On the (Rest of the) Net.

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I wrote about celebrity feminism and whether it’s helping or hindering the movement. [Feminartsy]

Just over a year out from the so-called “Divas Revolution”, I examine the state of women’s wrestling. [SBS Zela]

Kim Kardashian isn’t a feminist but she is empowered. I wrote about the difference for Daily Life a few weeks ago. [Kim Kardashian West]

Harley Quinn and the problem with Crazy Bitch Syndrome. [Quartz]

Hollywood hates queer girls. [Buzzfeed]

Maybe we should be apologising to Katherine Heigl for sexistly dismissing her as a diva and subsequently ruining her career. [The Cut]

In praise of fat, black, sex-positive female musicians. [Medium]

Boys do worse than girls at school because patriarchy. [Daily Life]

The domestic abuse suffered by Lindsay Lohan and the “perfect victim” narrative. [The Frisky]

Why trans women love chokers. [Mic]

Olympic swimmer Fu Yuanhui talking about how having her period affected her performance was groundbreaking. Now let’s normalise it in everyday life. [Daily Life]

The treatment of South African Olympian Caster Semenya’s body is sexist. [Daily Life]

Women Olympians are supportive of each other even as they’re competing against each other. [The Cut]

Women’s sport should be up there with men’s sport, however the shuttering of SBS Zela unfortunately proves that they’re not.

Image via Zeteo.

On the (Rest of the) Net.

Why didn’t we hear about the killing of 19 disabled people in Japan, the country’s largest mass murder since WWII? [Daily Life]

We should stop listening to Sonia Kruger. [Junkee]

Barack Obama is a feminist. As if we didn’t know that already. [Glamour, ThinkProgress, Time]

Renee Zellweger is the latest celeb to pen a scathing op ed on her treatment by the media. [HuffPo]

On Korryn Gaines’ death and why we should #SayHerName. [Fusion]

Without dead women, there is no online feminist movement. [Jezebel]

Kim Kardashian benefits from feminism without having to claim the term. [Buzzfeed]

The Olympics offers a reprieve from men’s sport. [Daily Life]

Further to that, how to write about female Olympians. [The Guardian]

SBS Zela has had its funding cut. Save the site so Australian women’s sport gets the coverage it deserves. [Change.org]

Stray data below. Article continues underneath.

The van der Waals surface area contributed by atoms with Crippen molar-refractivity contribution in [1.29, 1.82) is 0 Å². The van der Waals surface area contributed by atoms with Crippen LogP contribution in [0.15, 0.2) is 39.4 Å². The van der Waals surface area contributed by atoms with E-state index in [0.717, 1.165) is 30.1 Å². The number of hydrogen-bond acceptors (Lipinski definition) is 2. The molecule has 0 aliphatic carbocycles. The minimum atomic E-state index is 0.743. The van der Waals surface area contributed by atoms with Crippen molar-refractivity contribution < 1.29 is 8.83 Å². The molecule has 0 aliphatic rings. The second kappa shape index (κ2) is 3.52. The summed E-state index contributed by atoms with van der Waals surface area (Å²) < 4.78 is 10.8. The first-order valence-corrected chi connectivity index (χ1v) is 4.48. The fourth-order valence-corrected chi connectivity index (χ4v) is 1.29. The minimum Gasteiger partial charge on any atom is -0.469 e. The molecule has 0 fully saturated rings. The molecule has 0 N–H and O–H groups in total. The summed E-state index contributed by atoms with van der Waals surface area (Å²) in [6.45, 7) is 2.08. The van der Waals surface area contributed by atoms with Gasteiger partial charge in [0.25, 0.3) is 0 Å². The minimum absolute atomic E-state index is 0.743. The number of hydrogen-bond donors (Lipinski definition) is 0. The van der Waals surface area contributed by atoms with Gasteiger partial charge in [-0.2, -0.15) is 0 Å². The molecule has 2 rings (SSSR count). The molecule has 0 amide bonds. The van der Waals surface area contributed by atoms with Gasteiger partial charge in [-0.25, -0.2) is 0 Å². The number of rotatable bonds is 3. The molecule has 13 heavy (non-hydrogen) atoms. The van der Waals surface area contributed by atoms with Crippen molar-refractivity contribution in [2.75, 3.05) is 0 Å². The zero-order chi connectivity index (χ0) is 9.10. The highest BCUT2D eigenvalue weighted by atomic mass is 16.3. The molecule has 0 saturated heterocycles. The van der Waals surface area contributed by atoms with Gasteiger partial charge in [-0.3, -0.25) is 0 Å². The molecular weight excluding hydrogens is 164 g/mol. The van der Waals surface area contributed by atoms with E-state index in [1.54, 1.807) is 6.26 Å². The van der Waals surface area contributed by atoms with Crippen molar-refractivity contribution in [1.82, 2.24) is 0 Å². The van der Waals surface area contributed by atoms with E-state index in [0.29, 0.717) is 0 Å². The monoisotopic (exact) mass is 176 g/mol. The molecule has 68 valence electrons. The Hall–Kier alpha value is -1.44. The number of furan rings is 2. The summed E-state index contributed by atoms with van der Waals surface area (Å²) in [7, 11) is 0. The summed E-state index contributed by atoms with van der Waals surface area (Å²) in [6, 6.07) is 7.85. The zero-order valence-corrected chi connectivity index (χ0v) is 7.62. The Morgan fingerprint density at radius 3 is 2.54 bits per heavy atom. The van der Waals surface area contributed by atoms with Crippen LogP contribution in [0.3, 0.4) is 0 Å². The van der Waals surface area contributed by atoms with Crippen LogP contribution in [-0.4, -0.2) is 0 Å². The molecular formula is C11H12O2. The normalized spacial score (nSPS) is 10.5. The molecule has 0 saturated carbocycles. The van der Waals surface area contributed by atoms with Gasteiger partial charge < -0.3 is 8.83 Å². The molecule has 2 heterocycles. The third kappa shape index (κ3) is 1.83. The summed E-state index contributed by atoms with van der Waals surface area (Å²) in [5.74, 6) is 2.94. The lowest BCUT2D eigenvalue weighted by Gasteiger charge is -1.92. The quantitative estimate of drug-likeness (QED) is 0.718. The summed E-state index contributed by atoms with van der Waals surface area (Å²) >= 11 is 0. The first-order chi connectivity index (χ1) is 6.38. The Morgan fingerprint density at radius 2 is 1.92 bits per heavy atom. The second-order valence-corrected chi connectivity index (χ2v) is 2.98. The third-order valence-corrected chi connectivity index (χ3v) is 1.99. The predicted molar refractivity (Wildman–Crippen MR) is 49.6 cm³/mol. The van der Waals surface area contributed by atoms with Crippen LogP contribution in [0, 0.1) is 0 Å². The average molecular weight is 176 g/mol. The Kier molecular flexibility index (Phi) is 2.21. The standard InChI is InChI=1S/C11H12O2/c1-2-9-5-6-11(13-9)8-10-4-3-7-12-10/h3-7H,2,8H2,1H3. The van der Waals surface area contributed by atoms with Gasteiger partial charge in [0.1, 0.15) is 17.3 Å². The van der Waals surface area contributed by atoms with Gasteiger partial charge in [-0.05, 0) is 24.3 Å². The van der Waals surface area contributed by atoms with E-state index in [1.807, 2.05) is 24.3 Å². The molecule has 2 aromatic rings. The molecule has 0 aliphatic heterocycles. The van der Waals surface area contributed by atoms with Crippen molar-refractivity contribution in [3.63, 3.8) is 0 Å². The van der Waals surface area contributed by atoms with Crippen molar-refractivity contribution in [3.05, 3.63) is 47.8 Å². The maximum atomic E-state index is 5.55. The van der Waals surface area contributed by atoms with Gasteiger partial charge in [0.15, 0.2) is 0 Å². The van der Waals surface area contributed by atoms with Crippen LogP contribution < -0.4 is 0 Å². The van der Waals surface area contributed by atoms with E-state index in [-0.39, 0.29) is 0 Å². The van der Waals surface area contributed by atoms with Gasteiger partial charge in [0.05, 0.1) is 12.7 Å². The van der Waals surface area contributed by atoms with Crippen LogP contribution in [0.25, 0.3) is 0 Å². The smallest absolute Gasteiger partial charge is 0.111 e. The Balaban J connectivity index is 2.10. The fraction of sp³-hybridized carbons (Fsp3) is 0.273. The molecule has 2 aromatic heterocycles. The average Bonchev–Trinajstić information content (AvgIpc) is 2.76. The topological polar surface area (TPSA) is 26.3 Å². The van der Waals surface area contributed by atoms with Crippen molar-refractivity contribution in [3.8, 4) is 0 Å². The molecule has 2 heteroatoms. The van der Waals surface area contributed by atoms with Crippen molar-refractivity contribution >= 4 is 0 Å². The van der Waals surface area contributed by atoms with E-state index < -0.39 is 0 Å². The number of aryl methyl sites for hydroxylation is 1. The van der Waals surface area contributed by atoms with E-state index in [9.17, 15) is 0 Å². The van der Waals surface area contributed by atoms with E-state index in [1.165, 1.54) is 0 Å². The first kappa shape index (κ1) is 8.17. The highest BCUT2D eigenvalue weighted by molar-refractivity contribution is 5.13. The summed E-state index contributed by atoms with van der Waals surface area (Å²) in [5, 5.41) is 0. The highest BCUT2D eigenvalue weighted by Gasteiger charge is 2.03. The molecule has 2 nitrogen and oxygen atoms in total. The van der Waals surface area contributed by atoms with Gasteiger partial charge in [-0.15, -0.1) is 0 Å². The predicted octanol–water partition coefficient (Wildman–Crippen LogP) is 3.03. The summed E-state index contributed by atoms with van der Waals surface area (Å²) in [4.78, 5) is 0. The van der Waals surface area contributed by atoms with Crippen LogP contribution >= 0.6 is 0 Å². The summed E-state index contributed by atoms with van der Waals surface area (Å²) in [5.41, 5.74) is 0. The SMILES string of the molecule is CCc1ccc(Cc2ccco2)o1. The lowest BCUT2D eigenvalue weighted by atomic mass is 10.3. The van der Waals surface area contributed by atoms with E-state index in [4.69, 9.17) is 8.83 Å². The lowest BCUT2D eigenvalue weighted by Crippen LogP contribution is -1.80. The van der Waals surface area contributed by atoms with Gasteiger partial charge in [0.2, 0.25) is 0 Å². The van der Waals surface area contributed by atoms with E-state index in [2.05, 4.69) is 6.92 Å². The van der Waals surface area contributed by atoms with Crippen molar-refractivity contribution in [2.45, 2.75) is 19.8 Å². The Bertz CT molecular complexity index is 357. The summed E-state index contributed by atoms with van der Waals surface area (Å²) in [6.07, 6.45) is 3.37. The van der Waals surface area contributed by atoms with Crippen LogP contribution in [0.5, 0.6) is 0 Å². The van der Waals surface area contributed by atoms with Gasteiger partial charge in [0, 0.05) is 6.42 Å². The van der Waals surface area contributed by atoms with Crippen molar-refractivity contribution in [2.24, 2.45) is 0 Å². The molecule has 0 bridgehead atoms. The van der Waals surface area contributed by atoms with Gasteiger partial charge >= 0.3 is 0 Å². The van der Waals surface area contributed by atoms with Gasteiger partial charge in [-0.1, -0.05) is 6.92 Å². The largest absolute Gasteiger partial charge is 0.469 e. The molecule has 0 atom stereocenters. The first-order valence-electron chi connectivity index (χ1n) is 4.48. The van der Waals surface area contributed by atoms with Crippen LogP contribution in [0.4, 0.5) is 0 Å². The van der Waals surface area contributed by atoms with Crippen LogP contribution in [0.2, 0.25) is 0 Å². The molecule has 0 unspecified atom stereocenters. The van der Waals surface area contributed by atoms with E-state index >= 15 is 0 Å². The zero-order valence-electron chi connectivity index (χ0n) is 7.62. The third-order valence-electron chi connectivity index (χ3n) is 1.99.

The inherent sexism of method acting. [The Atlantic]

On the (Rest of the) Net.

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Should Blake Lively delete her Instagram account after her “L.A. face with an Oakland booty” faux pas? [MTV]

Internalised misogynoir results in the killing of black girls by other black girls:

“Why are black girls killing each other – or at least trying to? At what point does the dehumanisation of people who look, talk and walk like you become so internalised that you don’t think twice about trying to beat them into a bloody pulp…?” [Media Diversified]

I spoke to Neha Kale about embracing solitude and the single life. [SBSLife]

How Blac Chyna beat The Kardashians at their own game and all they can do is watch. [Buzzfeed]

Single women are simultaneously “trying too hard” and “not trying hard enough”. [The Cut]

Actually, real men do hit women. [Meanjin]

The LEMONADE Syllabus. [Candice Benbow]

Facebook wouldn’t publicise Cherchez la Femme’s body positive event featuring an image of plus-size model Tess Holliday out of concerns for fat-shaming, an act of fat-shaming in itself. [Daily Life]

All the ways women are deemed “ugly” an unacceptable, but Donald Trump specifically. [The Cut]

Image via Instagram.

On the (Rest of the) Net.

eva marie art

I wrote in defence of Eva Marie.

From Sir Mix-A-Lot to Taylor Swift to LEMONADE: on the origin of Becky. [Fusion]

bell hooks’ criticisms of LEMONADE and black femininity. [bell hooks institute]

Janet Mock responded smartly. [Facebook]

Feministing hosts a roundtable on the topic. 

And with LEMONADE, Beyonce says “boy, bye” to black respectability. [Fusion]

Women-only train carriages: creating a safe space for women or not doing enough to curb the predatory behaviour of men? [Sheilas]

How Jane the Virgin deals with money. [Think Progress]

George Michael’s “black” musical history. [Slate]